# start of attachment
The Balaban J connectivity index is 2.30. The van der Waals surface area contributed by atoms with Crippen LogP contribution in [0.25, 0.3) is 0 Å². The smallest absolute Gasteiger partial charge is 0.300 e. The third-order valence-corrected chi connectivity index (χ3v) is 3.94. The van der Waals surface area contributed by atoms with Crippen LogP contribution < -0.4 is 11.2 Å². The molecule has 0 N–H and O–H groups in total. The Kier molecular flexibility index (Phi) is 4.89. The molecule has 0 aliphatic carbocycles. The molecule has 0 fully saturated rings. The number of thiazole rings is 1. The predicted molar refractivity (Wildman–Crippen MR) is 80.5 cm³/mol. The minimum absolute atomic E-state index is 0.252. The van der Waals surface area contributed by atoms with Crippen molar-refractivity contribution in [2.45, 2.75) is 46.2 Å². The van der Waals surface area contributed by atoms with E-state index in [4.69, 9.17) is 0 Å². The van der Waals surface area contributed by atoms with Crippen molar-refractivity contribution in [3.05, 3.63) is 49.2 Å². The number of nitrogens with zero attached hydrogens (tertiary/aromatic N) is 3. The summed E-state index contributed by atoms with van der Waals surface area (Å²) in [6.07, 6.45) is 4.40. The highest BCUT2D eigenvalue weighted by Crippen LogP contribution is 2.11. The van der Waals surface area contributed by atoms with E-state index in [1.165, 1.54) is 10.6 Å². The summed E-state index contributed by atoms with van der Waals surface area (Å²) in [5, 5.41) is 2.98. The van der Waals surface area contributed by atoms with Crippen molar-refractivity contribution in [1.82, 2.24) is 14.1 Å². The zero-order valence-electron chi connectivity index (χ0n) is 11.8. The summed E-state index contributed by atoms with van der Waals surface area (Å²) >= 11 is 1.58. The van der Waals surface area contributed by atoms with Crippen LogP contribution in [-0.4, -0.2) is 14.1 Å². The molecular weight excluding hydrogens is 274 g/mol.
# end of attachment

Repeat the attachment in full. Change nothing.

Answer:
The Balaban J connectivity index is 2.30. The van der Waals surface area contributed by atoms with Crippen LogP contribution in [0.25, 0.3) is 0 Å². The smallest absolute Gasteiger partial charge is 0.300 e. The third-order valence-corrected chi connectivity index (χ3v) is 3.94. The van der Waals surface area contributed by atoms with Crippen LogP contribution < -0.4 is 11.2 Å². The molecule has 0 N–H and O–H groups in total. The Kier molecular flexibility index (Phi) is 4.89. The molecule has 0 aliphatic carbocycles. The molecule has 0 fully saturated rings. The number of thiazole rings is 1. The predicted molar refractivity (Wildman–Crippen MR) is 80.5 cm³/mol. The minimum absolute atomic E-state index is 0.252. The van der Waals surface area contributed by atoms with Crippen molar-refractivity contribution in [2.45, 2.75) is 46.2 Å². The van der Waals surface area contributed by atoms with E-state index in [4.69, 9.17) is 0 Å². The van der Waals surface area contributed by atoms with Crippen molar-refractivity contribution in [3.05, 3.63) is 49.2 Å². The number of nitrogens with zero attached hydrogens (tertiary/aromatic N) is 3. The summed E-state index contributed by atoms with van der Waals surface area (Å²) in [6.07, 6.45) is 4.40. The highest BCUT2D eigenvalue weighted by Crippen LogP contribution is 2.11. The van der Waals surface area contributed by atoms with E-state index in [1.165, 1.54) is 10.6 Å². The summed E-state index contributed by atoms with van der Waals surface area (Å²) in [5, 5.41) is 2.98. The van der Waals surface area contributed by atoms with Crippen molar-refractivity contribution in [1.82, 2.24) is 14.1 Å². The zero-order valence-electron chi connectivity index (χ0n) is 11.8. The summed E-state index contributed by atoms with van der Waals surface area (Å²) >= 11 is 1.58. The van der Waals surface area contributed by atoms with Crippen LogP contribution in [-0.4, -0.2) is 14.1 Å². The molecular weight excluding hydrogens is 274 g/mol.